Arts & Entertainment
How to Develop a TV Series Idea
Lesson time 18:14 min
The idea is everything. Matt and Ross share their process for coming up with one you’ll love: Seek inspiration, brainstorm, and embrace the importance of a “core drive.”
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Topics include: Focus On What You Love • Look For Inspiration • Defining The "Drive" • Let Your Mind Wander • Assignment Watch Your Favorite Stuff
[MUSIC PLAYING] - The first stage of development is coming up with your idea, or what we like to call just sort of the big idea. And this is, honestly, one of the most crucial things you're going to do in the whole process, if not the most crucial. Because assuming this goes well, you're going to be working with this idea for potentially years, or in our case, we've been doing it now seven years with "Stranger Things." So you're going to want an idea that really gets you excited and really inspires you. - I think it is a mistake a lot of people make in that they sort of-- they're so excited to write a script and have a script that they kind of go, well, that idea sounds good. Let me just start to write it. I mean, we've certainly made that mistake, where we've started writing an idea-- there's something good just conceptually wrong with the idea, or the idea itself is not exciting enough, and there's nothing you can do. You know you could waste a year or two years working on something that is actually just the problem is that the very first stage. So it's important that this first stage you get right, and you're working on an idea that you're really, really excited about you. Have to have a ton of passion for it, because best case scenario, you know, like in the case of "Stranger Things," it works, and people like it, and then you could be working on it for a decade. So make sure you love this idea. [MUSIC PLAYING] - This is a difficult part of the process to talk about, but the way we work, in terms of coming up with that big idea, is we just start throwing a ton of ideas at the wall, and we're just seeing what sticks. And I think sometimes, people make the mistake of going, well, they're looking around at the shows or the movies that are popular right now. The classic, back when we were growing up, was this is going to be like "Die Hard," but I'm going to put it in a different location-- "Die Hard" on a bus. - But that worked. "Die Hard" on a bus worked, but don't let that throw you off. So really, I think what you want to do is just think about what excites you. A lot of it should be more personal than that. I think the problem with looking around at what's popular and riffing on that is that may not have any personal meaning to you. It's just what's popular, what's in the zeitgeist now, but that is changing so rapidly. I remember when we were coming up in college, we wanted to sell a script. The big thing was found footage. Right? So I found footage is not much of a thing anymore, and we were never huge fans of found footage. But we suddenly found ourselves trying to write a found footage movie, and we didn't really care about found footage. Because we didn't have a lot of passion for it, the lack of passion translated to bad scripts. So I think an epiphany that we had was-- and it seems so obvious now, but it wasn't to us at the time-- was just kind of cut out all the noise. Stop reading "Variety" a...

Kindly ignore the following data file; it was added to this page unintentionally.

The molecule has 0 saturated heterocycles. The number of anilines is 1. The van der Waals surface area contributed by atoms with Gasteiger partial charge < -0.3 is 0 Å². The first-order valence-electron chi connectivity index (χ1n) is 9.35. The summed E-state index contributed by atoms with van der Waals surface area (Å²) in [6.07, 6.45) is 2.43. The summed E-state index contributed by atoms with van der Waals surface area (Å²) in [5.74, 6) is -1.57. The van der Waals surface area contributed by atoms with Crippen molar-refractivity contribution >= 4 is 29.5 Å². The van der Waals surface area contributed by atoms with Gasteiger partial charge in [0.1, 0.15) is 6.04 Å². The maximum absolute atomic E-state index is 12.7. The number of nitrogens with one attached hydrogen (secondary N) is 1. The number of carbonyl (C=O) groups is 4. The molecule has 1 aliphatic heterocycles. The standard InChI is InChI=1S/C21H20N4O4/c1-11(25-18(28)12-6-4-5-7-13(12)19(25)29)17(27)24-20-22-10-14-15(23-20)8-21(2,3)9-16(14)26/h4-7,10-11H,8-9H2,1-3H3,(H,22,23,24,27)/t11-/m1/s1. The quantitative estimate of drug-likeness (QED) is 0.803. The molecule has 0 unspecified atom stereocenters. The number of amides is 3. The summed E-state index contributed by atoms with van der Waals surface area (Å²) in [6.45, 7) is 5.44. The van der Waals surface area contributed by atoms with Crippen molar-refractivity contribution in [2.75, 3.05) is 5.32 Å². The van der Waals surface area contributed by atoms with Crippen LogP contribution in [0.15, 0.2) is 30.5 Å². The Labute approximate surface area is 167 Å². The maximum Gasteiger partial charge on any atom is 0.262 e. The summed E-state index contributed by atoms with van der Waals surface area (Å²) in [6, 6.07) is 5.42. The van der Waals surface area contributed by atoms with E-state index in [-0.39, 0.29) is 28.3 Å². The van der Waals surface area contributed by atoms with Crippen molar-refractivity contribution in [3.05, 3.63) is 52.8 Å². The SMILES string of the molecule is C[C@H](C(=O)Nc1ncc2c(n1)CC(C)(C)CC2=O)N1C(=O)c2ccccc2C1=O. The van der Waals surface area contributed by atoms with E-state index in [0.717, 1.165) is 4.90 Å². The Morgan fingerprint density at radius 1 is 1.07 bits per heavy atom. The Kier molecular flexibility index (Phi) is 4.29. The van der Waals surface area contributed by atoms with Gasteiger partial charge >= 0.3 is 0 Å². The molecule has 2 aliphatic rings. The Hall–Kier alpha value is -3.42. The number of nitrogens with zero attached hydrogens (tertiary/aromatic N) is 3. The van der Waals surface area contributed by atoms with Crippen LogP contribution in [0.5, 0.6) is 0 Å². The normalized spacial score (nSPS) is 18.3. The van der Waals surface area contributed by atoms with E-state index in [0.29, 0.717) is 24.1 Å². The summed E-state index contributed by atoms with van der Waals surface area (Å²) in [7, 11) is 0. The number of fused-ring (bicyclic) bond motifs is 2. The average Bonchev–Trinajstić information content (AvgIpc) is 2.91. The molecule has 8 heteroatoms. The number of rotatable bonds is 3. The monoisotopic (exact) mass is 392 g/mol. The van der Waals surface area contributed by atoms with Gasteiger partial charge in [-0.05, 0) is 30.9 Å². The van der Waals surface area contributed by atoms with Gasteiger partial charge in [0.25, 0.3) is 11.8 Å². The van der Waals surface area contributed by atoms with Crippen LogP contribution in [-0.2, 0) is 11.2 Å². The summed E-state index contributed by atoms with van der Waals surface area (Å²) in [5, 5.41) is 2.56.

About the Instructor
Before they turned our world upside down with "Stranger Things," Matt and Ross Duffer honed their scare tactics on Wayward Pines and their debut thriller, Hidden. Now, the acclaimed showrunners reveal the dark science of creating a monster hit. Craft gripping story arcs, conjure unforgettable characters—like Eleven or Jim Hopper—and turn your raw idea into a pitch for the next big thing to cross over from the other side.
Featured Masterclass Instructor
The Duffer Brothers
Matt and Ross Duffer—the "Stranger Things" masterminds—teach you how they plotted the series from beginning to end, and how you can bring your own idea to life.Explore the Class